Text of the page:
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Greening Princeton
Promoting Environmental Sustainability at Princeton University



  • "Do It in the Dark" Energy-Saving Competitions: In fall 2008 and spring 2009, Greening Princeton collaborated with SURGE to host two week-long energy-saving competitions between the residential colleges - the first between Rocky and Mathey, and the second between Forbes and Whitman. During these weeks, energy usage was monitored in the buildings of both colleges and students were encouraged to take small steps to conserve more energy (such as turning off the lights when leaving the room, unplugging unused electronics, closing the windows when the heat was running, and more). Greening Princeton and SURGE also hosted energy-saving study breaks, in which students took an opportunity to turn off all the electronics and lights in their rooms and come to a study break to talk about more ways to conserve energy.
  • Sponsored a student-initiated seminar for Fall 2006 to investigate ways Princeton can substantially reduce its greenhouse gas emissions.  The class is being offered in the Environmental Studies Program and taught by Dr. Tom Kreutz of the Princeton Environmental Institute.  Look back for more announcements and their exciting conclusions!
  • Coordinated meeting between Princeton University faculty experts in climate change and engineering administrators to discuss long-term energy goals.
  • Educational campaign to promote purchase and use of electric carts instead of gas-powered carts for within-campus transportation, 2004-2005.  See the PEOC, linked here, website for a comparison of gas-powered and electric carts.  
  • Educational campaign on conserving energy by closing hood sashes on variable-flow fume hoods, 2004-2005.
  • Worked with administration to research alternative (wind/solar) energy options.
  • Meeting with Housing Department about Energy Star appliances in on-campus housing, fall 2004. They agreed to purchase Energy Star refrigerators for all graduate student apartments (Energy Star appliances were already being phased in for many cases, including laundry machines and rented MicroFridges).


  • "Trayless" Dining: In spring 2009, Greening Princeton advocated for Princeton Dining Services to remove trays from their dining halls. The group presented a study that demonstrated the substantial environmental and economic benefits that trayless dining can provide: 25 other colleges and universities across the country had reduced their food waste generation by 25-30% and saved up to $5,000 from reduced water and energy usage in their first year of removing trays from their dining halls. Greening Princeton helped Dining Services conduct two pilot trayless dining nights at Forbes College, in which Dining Services monitored changes in food waste, water, and energy usage and Greening Princeton members manned a table at the dining hall entrance to educate students on the benefits of trayless dining and took a survey to gauge student support for the initiative. Once students were informed of the impressive benefits of trayless dining, 81% said that they supported the switch. Greening Princeton conducted a campus-wide publicity campaign to inform the student body of these benefits and help Dining Services make a smooth transition to removing trays. As of summer 2011, all campus dining halls will be "trayless".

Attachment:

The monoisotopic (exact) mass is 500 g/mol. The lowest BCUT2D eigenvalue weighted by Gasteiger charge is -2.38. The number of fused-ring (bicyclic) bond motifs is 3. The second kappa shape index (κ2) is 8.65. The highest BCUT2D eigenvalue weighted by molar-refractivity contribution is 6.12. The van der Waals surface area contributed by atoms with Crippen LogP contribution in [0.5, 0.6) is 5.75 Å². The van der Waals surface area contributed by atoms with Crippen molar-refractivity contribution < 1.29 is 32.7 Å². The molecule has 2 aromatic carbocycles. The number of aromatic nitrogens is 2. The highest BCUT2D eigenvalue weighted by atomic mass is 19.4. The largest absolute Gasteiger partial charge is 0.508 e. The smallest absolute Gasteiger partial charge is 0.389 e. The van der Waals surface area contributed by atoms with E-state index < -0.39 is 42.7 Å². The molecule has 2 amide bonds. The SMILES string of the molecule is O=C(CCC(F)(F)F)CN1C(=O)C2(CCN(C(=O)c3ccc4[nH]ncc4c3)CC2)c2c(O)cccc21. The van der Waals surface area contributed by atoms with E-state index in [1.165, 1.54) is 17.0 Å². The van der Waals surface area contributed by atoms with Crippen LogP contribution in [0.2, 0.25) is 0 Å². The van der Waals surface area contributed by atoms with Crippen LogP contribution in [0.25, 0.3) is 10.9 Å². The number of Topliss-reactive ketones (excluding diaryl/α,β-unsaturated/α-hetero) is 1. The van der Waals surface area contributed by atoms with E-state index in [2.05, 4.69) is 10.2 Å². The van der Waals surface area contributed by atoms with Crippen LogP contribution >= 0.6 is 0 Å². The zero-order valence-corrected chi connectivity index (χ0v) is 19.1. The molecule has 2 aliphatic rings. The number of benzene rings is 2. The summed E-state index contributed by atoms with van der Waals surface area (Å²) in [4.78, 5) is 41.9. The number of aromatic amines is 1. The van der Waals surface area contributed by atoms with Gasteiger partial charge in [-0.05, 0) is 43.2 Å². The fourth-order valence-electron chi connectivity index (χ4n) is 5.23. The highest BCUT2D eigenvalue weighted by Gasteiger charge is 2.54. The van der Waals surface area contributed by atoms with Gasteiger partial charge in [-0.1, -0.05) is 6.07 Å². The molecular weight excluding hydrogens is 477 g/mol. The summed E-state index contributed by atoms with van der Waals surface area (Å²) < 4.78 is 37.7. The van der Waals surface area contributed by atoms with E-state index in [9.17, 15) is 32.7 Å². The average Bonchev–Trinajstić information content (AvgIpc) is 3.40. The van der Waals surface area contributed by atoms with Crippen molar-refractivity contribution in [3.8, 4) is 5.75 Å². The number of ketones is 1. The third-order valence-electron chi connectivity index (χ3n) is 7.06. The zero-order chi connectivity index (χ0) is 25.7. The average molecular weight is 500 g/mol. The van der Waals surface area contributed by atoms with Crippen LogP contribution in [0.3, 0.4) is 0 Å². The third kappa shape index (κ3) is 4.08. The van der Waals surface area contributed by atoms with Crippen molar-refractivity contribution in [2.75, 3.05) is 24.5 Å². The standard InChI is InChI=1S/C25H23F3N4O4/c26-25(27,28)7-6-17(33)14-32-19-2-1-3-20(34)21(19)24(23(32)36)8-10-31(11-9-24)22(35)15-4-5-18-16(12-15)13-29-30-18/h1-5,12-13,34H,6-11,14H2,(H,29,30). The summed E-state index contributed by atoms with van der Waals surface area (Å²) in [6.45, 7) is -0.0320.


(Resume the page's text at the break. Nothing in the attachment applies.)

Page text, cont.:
• Sponsored a student-initiated seminar offered by the Program in Environmental Studies entitled "Farm to Fork: The State of America's Food System Today." It was taught in Spring 2007 by Professor Deborah Popper.
  • Purchasing changes in Dining Services that include serving more

    Specific examples include:
    • focus on purchasing local seasonal produce
    • changes to more than 20 seafood items
    • switching to organic spring salad mix
    • switching to organic tofu
    • switching from bleached to unbleached white flour
    • adding two organic cereals
    • adding two loaves of organic bread
    • and serving Fair Trade coffee

    in ALL dining halls. See Dining Services' Environmental Impact website for more details.
  • Assisted with establishing Princeton Dining Services as a Monterey Bay Aquarium Seafood Watch Partner (starting in 2006).
  • Vendors now submit bids on organic and local products weekly to Dining Services, indicating the high level of institutional interest in these products.
  • Annual distribution of reusable mugs to all freshmen to help reduce container waste. 
  • Campus-wide beverage discount for reusable mug use at all Dining Services locations, starting fall 2003.  Reusable mugs were used in beverage purchases on campus more than 3,000 times from September, 2005 to March, 2006.  
  • Educational table tents in dining halls on the benefits of organic food and eco-friendly seafood.
  • Educational campaigns on eco-friendly food in the dining halls associated with Special Dinners highlighting sustainable items.  Special Dinners highlighted organic food in winter 2003 and antibiotic-free meat in winter 2005.
  • Meetings with representatives from several vendors to discuss environmentally-friendly food, including: